Three months out of college, and two months into my new job, I was given an offer by my CEO. The offer was a raise from my starting salary of $40,000 to $60,000 if I stayed. Without as much as a flinch of hesitation, I slid my resignation letter across his desk with the same resolve I had when I had written, signed, and sealed it. And even now, when I’m making nowhere near as much, that decision stands as the sanest I have ever made. According to the U.S. Bureau of Labor Statistics, the median salary for a female age 20-24 in 2014 was $25,116 ($27,040 for males). A salary of $60,000 actually exceeds the median salary of both sexes in 2014 at any age, which maxes at $53,508 for males age 55-64. $60,000 is more than my household income and a larger number than I had ever known growing up. How did I get to the point of turning down this figure I once thought would be a dream come true?
I felt him approach from behind me, and then it happened again, he rested his hand on my shoulder. The discomfort paralyzed me and my mind started flipping through options for action like it does every time. While he blabbered on about some other project or task I should be completing, I’m not paying attention, drowned out in the noise of my thoughts. My fist tightened.
Should I tell him this time that I’d really appreciate it if he not touch me again? How much of a scene would it make in front of my co-worker? How would he react? What could I say in defense? I should say something. I should do something. I imagined a bad-ass female heroine version of myself flipping him over the desk, twisting his fingers, and delivering my one-liner. But then the moment is over, he patted me again “You’re doing good work Kim, keep it up.”
It was May. I had just graduated and, to both mine and my parents’ concern, I had graduated unemployed. After months of sending out resumes and cover letters without a single interview, agonizing about the uncertainty of my future, I was just about resigned to my pending barista-life. Don’t get me wrong, there’s nothing wrong with doing a job to get by (and trust, me I have), but I wasn’t just looking for a job, I was eager to jumpstart my career. So when, by some magical grace of the heavens, I was offered my first position as project manager with a U.S. federal contractor, it didn’t take me long to decide.
The company was tiny, but that meant I had a lot of opportunities to get out from behind the desk. Within two weeks I was representing my company to contracting officers at the Department of Labor, Homeland Security, and Justice. I was recruiting analysts whose tenures were older than I was, attending debriefs at the State Department, and being escorted through DIA headquarters. At my experience level, I would have never imagined having this sort of access. This is good, I’m getting the experience I need for professional mobility, I thought.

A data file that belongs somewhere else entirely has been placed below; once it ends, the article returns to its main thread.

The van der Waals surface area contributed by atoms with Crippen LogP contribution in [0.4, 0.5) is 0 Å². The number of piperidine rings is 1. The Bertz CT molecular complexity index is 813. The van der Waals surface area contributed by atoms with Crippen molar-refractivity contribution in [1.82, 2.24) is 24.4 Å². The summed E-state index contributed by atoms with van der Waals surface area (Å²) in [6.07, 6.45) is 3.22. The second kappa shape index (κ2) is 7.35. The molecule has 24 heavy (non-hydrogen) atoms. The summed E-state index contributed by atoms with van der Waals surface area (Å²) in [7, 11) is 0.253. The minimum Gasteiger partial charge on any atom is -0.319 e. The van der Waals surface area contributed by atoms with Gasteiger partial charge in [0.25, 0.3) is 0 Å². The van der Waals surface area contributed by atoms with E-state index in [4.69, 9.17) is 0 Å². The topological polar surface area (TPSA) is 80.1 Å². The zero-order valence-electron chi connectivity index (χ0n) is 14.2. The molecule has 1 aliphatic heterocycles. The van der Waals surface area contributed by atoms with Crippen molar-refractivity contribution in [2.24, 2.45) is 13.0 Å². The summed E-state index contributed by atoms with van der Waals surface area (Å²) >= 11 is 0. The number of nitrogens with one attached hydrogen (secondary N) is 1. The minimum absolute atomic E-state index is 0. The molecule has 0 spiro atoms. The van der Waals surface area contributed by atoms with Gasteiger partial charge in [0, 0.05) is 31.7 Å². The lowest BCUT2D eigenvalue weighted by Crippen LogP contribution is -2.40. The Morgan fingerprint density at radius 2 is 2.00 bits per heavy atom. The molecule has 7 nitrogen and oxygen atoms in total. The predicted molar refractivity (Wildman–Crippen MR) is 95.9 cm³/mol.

I arrived in the office after attending an analyst recruiting session. Hanging up my suit jacket, I collect the business cards I had received and head over to the CEO’s office to deliver my report.
“How did it go?”
“I thought it went very well. I had run out of flyers at the end and there were many interested folks, so I got their business cards. I’ll send follow up emails as soon as we’re done with our meeting”
“That’s great. Good work Kim. I bet there were there a lot of men there, am I right?”
“There were some women, but the majority were men, yes.” I wonder why he mentions this.
“You were probably the star there, I can tell,” he smirks and I glance away towards my hands clenching my notebook. I excuse myself.
Working at a small company also met me with more responsibilities. Within three weeks of working, I was made proposal manager of a $20M bid. The demand of the responsibility exceeded my capacity to perform while simultaneously adjusting to the learning curve of my new job. I toiled away as my work day grew from the standard 8 hours to a regular 11 or 12 hours. I was expected, and often demanded, to work weekends. The stress of the environment, the complete lack of preparedness for my duties, and the absence of support from management began to cause me not only sleep-deprivation on a regular basis, but severe anxiety. My request for support was not met with enthusiasm. By the end of the two months of working there, I had racked-up well over 80 hours of overtime and some serious qualifiers for a Prozac prescription.
It was 2:00am on a Thursday night and I walked into the CEO’s office for which I was desperately pleading to be the last time that evening. I hadn’t showered, hadn’t slept. The blood stained deeper and deeper in my eyes as they struggled to stay alert.
He looked up from his book as I handed him my last run of the spreadsheet, “you are not looking so good right now Kim,” he smirked.
OH REALLY? It’s 2:00am, you’re in here with your shoes off reading a book and have the audacity to make a comment on how I look right now?? Fuck you.